Graphic designer Nicholas Felton enlisted 14 of his students at Manhattan’s School of Visual Arts to analyze the metadata aggregated by 1,000 Nike+ runs conducted from Sept. 7 to Dec. 21 of last year. The result is an incredibly detailed representation of New Yorkers’ running habits, where the most popular routes are, what time of day Nike+ runners are more likely to be outside, and more.

The above graphic (done by Cooper Smith) shows where the most popular running paths are in Central Park. The red lines indicate the highest trafficked areas, and as Smith notes on his blog, the lighter green and blue entrails extending from the east side of the park show that more people tend to enter the park from the Upper East Side. The same lines don’t show up nearly as often along the Upper West Side entrance points.

Felton’s team did more than just static graphical overlays. The video below (also done by Smith) puts the Nike+ into motion, illustrating where people are running during what time of day. (The actual date of the run is irrelevant in this analysis.)

Teammate Erin Moore opted for a more traditional day-by-day analysis of New Yorkers’ running habits.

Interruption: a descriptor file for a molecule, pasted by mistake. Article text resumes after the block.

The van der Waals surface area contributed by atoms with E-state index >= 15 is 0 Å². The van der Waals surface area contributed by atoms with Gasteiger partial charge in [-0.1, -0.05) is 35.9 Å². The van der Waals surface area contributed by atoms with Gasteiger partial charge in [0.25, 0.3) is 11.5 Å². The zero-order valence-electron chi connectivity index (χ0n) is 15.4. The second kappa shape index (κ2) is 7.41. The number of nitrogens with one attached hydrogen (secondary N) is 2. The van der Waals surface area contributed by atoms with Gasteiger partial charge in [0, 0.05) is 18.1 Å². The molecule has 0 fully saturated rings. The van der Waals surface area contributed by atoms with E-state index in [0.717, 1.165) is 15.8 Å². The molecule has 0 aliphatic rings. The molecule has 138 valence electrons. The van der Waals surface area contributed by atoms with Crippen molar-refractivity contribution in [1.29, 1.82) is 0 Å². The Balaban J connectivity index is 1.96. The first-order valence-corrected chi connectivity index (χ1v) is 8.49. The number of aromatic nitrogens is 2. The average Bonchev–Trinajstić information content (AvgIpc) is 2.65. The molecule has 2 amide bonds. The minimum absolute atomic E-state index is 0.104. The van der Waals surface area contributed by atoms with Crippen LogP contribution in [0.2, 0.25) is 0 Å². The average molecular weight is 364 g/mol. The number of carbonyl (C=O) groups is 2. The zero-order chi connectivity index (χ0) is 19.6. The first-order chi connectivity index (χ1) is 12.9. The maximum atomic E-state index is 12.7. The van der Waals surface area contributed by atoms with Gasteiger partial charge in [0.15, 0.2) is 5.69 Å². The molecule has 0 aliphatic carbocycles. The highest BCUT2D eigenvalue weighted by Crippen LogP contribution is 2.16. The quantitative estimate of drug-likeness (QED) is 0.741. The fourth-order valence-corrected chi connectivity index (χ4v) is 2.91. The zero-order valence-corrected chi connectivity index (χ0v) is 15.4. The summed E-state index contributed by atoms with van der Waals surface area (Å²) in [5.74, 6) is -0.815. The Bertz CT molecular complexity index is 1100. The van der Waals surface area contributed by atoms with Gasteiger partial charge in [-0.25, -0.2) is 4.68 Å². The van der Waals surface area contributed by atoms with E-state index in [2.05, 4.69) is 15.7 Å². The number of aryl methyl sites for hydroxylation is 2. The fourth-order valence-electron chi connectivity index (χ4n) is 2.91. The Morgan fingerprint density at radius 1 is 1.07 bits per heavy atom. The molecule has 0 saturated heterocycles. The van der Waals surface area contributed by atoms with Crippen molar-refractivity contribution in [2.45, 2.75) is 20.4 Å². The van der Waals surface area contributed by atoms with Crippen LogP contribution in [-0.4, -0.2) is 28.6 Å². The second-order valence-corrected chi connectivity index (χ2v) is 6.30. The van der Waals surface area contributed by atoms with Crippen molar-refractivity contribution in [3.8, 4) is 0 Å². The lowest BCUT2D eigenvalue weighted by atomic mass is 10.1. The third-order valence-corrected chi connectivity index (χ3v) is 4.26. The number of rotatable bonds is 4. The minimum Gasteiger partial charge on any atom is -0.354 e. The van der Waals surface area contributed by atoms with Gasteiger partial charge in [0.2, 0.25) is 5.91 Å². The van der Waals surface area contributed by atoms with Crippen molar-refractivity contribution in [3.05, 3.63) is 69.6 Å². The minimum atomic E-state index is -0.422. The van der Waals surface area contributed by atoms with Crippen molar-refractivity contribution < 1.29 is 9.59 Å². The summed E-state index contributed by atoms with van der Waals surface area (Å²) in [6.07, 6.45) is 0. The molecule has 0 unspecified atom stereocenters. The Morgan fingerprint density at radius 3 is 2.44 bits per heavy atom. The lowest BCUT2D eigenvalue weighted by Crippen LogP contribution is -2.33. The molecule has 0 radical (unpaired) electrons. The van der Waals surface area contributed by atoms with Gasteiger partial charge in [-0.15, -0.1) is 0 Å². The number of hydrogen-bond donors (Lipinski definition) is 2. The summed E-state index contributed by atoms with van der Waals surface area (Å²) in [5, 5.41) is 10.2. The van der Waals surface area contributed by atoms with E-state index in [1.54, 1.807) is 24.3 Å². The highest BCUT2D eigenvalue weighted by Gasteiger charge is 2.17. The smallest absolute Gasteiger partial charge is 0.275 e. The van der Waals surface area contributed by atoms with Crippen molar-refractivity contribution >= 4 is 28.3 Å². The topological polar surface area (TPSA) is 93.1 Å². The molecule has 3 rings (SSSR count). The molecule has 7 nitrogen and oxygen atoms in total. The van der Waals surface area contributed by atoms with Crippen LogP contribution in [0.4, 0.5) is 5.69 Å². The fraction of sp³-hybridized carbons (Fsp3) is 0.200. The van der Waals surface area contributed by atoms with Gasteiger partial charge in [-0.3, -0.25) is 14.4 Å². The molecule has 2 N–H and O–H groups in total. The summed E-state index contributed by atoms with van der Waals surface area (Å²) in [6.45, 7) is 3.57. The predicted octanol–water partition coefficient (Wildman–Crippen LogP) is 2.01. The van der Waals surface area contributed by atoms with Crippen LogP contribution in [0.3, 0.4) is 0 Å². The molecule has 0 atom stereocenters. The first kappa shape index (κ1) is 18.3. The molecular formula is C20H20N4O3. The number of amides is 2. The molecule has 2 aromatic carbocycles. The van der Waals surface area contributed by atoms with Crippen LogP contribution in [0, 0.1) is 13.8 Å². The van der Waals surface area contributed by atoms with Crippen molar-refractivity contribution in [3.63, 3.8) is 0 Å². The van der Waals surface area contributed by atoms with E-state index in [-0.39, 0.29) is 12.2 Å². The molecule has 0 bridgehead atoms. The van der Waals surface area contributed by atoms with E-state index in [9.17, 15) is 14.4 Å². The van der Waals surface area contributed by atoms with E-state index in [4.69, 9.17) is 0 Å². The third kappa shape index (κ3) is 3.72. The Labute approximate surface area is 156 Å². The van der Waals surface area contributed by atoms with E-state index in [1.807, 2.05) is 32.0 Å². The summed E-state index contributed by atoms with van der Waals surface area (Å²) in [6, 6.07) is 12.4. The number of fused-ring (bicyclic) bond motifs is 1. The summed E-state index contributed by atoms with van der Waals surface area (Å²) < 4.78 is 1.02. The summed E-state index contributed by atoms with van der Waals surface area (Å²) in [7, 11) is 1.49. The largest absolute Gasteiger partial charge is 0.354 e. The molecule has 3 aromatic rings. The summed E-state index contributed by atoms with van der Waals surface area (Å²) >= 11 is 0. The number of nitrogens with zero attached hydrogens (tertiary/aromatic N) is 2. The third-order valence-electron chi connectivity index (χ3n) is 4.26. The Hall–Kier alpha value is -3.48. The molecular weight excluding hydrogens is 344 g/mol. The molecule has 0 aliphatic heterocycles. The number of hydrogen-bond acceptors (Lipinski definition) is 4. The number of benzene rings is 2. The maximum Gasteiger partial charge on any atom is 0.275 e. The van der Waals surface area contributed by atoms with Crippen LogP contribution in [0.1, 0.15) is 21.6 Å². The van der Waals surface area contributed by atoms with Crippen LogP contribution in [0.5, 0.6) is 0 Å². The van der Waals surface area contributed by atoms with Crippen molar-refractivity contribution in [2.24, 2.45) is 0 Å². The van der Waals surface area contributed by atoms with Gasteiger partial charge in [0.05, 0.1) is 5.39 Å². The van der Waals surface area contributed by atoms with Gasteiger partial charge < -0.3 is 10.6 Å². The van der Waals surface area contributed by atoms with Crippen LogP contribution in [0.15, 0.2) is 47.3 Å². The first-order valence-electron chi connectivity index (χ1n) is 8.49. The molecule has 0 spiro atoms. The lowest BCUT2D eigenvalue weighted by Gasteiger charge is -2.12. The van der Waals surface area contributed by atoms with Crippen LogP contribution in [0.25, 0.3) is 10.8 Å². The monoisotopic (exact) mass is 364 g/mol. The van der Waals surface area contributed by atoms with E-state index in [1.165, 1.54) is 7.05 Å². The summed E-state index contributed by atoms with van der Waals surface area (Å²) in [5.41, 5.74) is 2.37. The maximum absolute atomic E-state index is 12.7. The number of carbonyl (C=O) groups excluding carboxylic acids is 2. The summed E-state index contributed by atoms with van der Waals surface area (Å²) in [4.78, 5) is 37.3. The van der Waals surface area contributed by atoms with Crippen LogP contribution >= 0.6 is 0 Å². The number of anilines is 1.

In all, there were more than 500,000 data points to wade through, and you can see the rest of Felton’s students’ work at their SVA page. And although the visualizations end up highlighting shortcomings in the data collection, this effort and new fitness-tracking features being developed by the likes of Boston-based startup RunKeeper prove that the future of personal data tracking has never been more rife with potential.


—– even more info

check out his site here 

where you can find his London Nike+ stuff … was apparently in Wired UK

London pretty

March Monthly Update – Stats

Had a busy work filled month – my efforts to average 1hr/day sadly failed

Will make an effort to do more next month – but despite this setback on the exercise front I am very chuffed that so many people read this disparate and weird blog – below is the WordPress Stats ….. so to all you out there thank you very much.